Elana Schor of The Hill writes, of the Mukasey nomination for Attorney General:
"Mukasey also lists his defense of a 'dial-a-porn' company in 1987 as one of his top 10 most significant legal cases. Mukasey's client in that case was charged with transporting explicit material across state lines, and the nominee successfully argued that a law referring to tangible obscene objects did not apply to pornographic phone calls.
"The pornography case presents a potential red flag for conservative groups, which have expressed concerns about Mukasey's lack of a strong record on abortion and other values issues. But several Republicans on the Judiciary panel, including Sens. Tom Coburn (Okla.) and Orrin Hatch (Utah), said they would not interpret Mukasey's legal arguments as a statement on his personal views.
"'Sometimes even unsavory clients deserve a defense,' Hatch said. 'I suspect that's where this comes from.'
"However, Sen. Sam Brownback (Kan.), a rival of Giuliani's for the Republican nomination, said he would raise the 'dial-a-porn' case with Mukasey during the confirmation.
"'I want to know what his attitude is toward prosecuting pornography,' said Brownback, who has sent the nominee a copy of last year's book Pornified: How Pornography is Transforming Our Lives, Our Relationships and Our Families.
"Brownback said he already has asked Mukasey about committing resources to the anti-pornography task force started up by former Attorney General Alberto Gonzales, who resigned under a cloud of internal investigation in August."
Gotta say, I can't help but notice that nobody has yet managed to identify this "dial-a-porn" company that Mukasey supposedly represented way-back-when — but what interests me more is how they're already trying to get him to commit to "fighting porn." As you may recall, Brownback extracted a similar promise from Alberto Gonzales during his confirmation hearing, and I think we all know how well that worked out!
(By the way, writing about Al inspired me to look up his testimony at that hearing. Here are a couple of salient quotes from it, in answer to (ex-)Sen. DeWine's question about what Gonzales would like to be remembered for if he got the Attorney General job:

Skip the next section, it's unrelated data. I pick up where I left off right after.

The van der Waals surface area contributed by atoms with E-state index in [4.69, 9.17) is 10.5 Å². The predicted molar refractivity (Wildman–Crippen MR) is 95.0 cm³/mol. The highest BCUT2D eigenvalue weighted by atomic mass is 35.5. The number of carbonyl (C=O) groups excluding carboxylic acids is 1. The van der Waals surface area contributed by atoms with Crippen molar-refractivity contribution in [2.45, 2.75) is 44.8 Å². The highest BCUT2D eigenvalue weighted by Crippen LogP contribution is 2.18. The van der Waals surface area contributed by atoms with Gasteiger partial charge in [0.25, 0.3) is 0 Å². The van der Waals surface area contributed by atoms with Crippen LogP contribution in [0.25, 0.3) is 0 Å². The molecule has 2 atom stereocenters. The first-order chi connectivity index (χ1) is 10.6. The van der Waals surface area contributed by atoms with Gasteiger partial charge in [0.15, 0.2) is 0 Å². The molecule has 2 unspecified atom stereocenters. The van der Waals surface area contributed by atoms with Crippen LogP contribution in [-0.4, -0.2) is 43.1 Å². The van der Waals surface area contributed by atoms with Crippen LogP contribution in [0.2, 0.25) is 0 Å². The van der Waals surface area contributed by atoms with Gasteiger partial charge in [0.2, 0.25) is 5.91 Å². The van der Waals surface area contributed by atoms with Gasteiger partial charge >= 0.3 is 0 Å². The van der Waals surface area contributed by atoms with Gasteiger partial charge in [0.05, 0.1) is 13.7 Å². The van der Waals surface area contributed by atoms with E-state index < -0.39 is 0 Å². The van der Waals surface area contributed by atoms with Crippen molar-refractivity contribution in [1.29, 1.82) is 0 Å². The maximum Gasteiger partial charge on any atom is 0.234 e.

"I would hope that, certainly at the end of four years, it would be said that Al Gonzales did the very best he could and hopefully was successful in ensuring that there was justice provided to Americans all across the spectrum on a wide variety of issues.
"I also -- it is my sincere hope that I would be remembered, if I am confirmed today, as someone who renewed the vitality, the importance of the work that goes on at the Department of Justice. I know that there are some -- there are wonderful people who come to work every day, and they come to work with one goal in mind, and that is the pursuit of justice for all Americans. And I feel a special obligation, maybe a special -- an additional burden coming from the White House to reassure the career people at the department and to reassure the American people that I'm not going to politicize the Department of Justice.
"But with respect to specific areas that I probably would like to have special emphasis on, of course the first one is the war on terror. I also, because of my background, believe very much in the protection of civil rights, the protection of our voting rights, the protection of our civil liberties. I continue to believe that we have too many drugs in our society, and that should be a focus." [Emphasis added])
(And if I can just say: FUCKING LIAR!!!)
Anyway, to return to the point of this post, I'm intrigued that Brownback sent Mukasey a copy of Pornified, a truly terrible book about porn which, according to an AgapePress story from 2005, author Pamela Paul says "victimizes women, poisons men, and causes children to grow up too fast."
So obviously, if Mukasey reads that tripe, assuming he's never thought about porn before, he'll get a somewhat jaundiced view of the subject ... so what I'd like to do is send him a copy of Dr. Marty Klein's America's War on Sex: The Attack on Law, Lust and Liberty, which I reviewed on page 92 here , as a sort of antidote to Pamela Paul's ravings. And of course, if you want a copy yourself, just go here . (You should; it's worth it.)